Set of Codes for URM Instructions is Primitive Recursive

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Theorem

The set $\operatorname{Instr}$ of codes of all basic URM instructions is primitive recursive.


Proof

Since the Union of Primitive Recursive Sets is itself primitive recursive, all we need to do is show that each of $\operatorname{Zinstr}$, $\operatorname{Sinstr}$, $\operatorname{Cinstr}$ and $\operatorname{Jinstr}$ are primitive recursive.


First we consider $\operatorname{Zinstr}$.

$\operatorname{Zinstr} = \left\{{\beta \left({Z \left({n}\right)}\right): n \in \N^*}\right\} = \left\{{6 n - 3: n \in \N^*}\right\}$.

So $\operatorname{Zinstr}$ is the set of natural numbers which are divisible by $3$ but not $6$.


Thus its characteristic function is given by:

$\chi_{\operatorname{Zinstr}} \left({k}\right) = \operatorname{div} \left({k, 3}\right) \times \overline{\operatorname{sgn}}\left({\operatorname{div} \left({k, 6}\right)}\right)$

where:

$\operatorname{div}$ is primitive recursive
$\overline{\operatorname{sgn}}$ is primitive recursive
Multiplication is Primitive Recursive
$3$ and $6$ are constants

Hence $\operatorname{Zinstr}$ is primitive recursive.


Next we consider $\operatorname{Sinstr}$.

$\operatorname{Sinstr} = \left\{{\beta \left({S \left({n}\right)}\right): n \in \N^*}\right\} = \left\{{6 n: n \in \N^*}\right\}$.

So $\operatorname{Sinstr}$ is the set of natural numbers which are divisible by $6$.


Thus its characteristic function is given by:

$\chi_{\operatorname{Sinstr}} \left({k}\right) = \operatorname{sgn} \left({k}\right) \times \operatorname{div} \left({k, 6}\right)$

where:

$\operatorname{div}$ is primitive recursive
$\operatorname{sgn}$ is primitive recursive
Multiplication is Primitive Recursive
$6$ is constant

Hence $\operatorname{Sinstr}$ is primitive recursive.


Next we consider $\operatorname{Cinstr}$.

We have that $\beta \left({C \left({n, m}\right)}\right) = 2^m 3^n + 1$.

Hence $k \in \operatorname{Cinstr}$ iff $k \equiv 1 \pmod 3$ and $k - 1$ codes a pair of positive integers.

That is:

\(\displaystyle k \in \operatorname{Cinstr}\) \(\iff\) \(\displaystyle \operatorname{rem} \left({k, 3}\right) = 1\)
\(\displaystyle \) \(\land\) \(\displaystyle \chi_{\operatorname{Seq} } \left({k \, \dot - \, 1}\right) = 1\)
\(\displaystyle \) \(\land\) \(\displaystyle \operatorname{len} \left({k \, \dot - \, 1}\right) = 2\)

We can introduce two properties:

$P \left({k}\right) \iff \operatorname{eq} \left({\operatorname{rem} \left({k, 3}\right), 1}\right)$
$Q \left({k}\right) \iff \operatorname{eq} \left({\operatorname{len} \left({k \, \dot - \, 1}\right), 2}\right)$

$\chi_{P}$ is primitive recursive since it is obtained by substitution from:

$\operatorname{eq}$ is primitive recursive
$\operatorname{rem}$ is primitive recursive
$3$ and $1$ are constants

$\chi_{Q}$ is primitive recursive since it is obtained by substitution from:

$\operatorname{eq}$ is primitive recursive
$\operatorname{len}$ is primitive recursive
$k \, \dot - \, 1$ is primitive recursive
$2$ and $1$ are constants


Thus the characteristic function of $\operatorname{Cinstr}$ is given by:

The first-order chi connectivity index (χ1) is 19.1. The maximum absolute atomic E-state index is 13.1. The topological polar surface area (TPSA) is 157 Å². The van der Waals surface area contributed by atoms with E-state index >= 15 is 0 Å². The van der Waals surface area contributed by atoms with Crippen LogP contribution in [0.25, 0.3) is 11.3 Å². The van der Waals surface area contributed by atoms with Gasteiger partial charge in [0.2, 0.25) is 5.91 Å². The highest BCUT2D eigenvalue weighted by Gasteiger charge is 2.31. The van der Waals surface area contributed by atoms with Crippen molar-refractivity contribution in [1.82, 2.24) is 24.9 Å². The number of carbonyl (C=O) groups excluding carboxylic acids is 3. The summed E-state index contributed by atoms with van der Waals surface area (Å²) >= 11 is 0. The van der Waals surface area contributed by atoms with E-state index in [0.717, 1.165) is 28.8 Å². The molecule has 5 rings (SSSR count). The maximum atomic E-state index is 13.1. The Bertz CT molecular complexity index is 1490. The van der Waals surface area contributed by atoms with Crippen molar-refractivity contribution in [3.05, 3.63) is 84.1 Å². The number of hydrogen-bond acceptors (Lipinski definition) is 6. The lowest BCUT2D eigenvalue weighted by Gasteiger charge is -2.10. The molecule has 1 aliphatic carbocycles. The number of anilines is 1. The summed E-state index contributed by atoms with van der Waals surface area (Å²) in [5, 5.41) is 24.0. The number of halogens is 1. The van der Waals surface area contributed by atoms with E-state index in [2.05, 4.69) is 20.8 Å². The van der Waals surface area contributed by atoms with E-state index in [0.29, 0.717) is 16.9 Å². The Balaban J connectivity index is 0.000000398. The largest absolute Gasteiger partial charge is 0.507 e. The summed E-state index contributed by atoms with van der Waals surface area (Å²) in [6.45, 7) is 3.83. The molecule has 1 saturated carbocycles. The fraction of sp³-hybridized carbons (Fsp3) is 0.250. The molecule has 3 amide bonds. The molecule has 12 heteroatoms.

$\chi_{\operatorname{Cinstr}} = \chi_{P} \left({k}\right) \chi_{Q} \left({k}\right) \chi_{\operatorname{Seq}} \left({k \, \dot - \, 1}\right)$

where:

$\chi_{P}$ is primitive recursive
$\chi_{Q}$ is primitive recursive
Multiplication is Primitive Recursive
$\chi_{\operatorname{Seq}}$ is primitive recursive
$k \, \dot - \, 1$ is primitive recursive
$1$ is constant

Hence $\operatorname{Cinstr}$ is primitive recursive.


Finally we consider $\operatorname{Jinstr}$.

We have that $\beta \left({J \left({n, m, q}\right)}\right) = 2^m 3^n 5^n + 2$.

Hence $k \in \operatorname{Jinstr}$ iff $k \equiv 2 \pmod 3$ and $k - 1$ codes a triad of positive integers.

That is:

\(\displaystyle k \in \operatorname{Jinstr}\) \(\iff\) \(\displaystyle \operatorname{rem} \left({k, 3}\right) = 2\)
\(\displaystyle \) \(\land\) \(\displaystyle \chi_{\operatorname{Seq} } \left({k \, \dot - \, 2}\right) = 1\)
\(\displaystyle \) \(\land\) \(\displaystyle \operatorname{len} \left({k \, \dot - \, 2}\right) = 3\)


We can introduce two properties:

$R \left({k}\right) \iff \operatorname{eq} \left({\operatorname{rem} \left({k, 3}\right), 2}\right)$
$S \left({k}\right) \iff \operatorname{eq} \left({\operatorname{len} \left({k \, \dot - \, 2}\right), 3}\right)$

$\chi_R$ is primitive recursive since it is obtained by substitution from:

$\operatorname{eq}$ is primitive recursive
$\operatorname{rem}$ is primitive recursive
$3$ and $2$ are constants

$\chi_S$ is primitive recursive since it is obtained by substitution from:

$\operatorname{eq}$ is primitive recursive
$\operatorname{len}$ is primitive recursive
$k \, \dot - \, 2$ is primitive recursive
$2$ and $3$ are constants


Thus the characteristic function of $\operatorname{Jinstr}$ is given by:

$\chi_{\operatorname{Jinstr}} = \chi_R \left({k}\right) \chi_S \left({k}\right) \chi_{\operatorname{Seq}} \left({k \, \dot - \, 2}\right)$

where:

$\chi_R$ is primitive recursive
$\chi_S$ is primitive recursive
Multiplication is Primitive Recursive
$\chi_{\operatorname{Seq}}$ is primitive recursive
$k \, \dot - \, 2$ is primitive recursive
$2$ is constant

Hence $\operatorname{Jinstr}$ is primitive recursive.

The result follows.

$\blacksquare$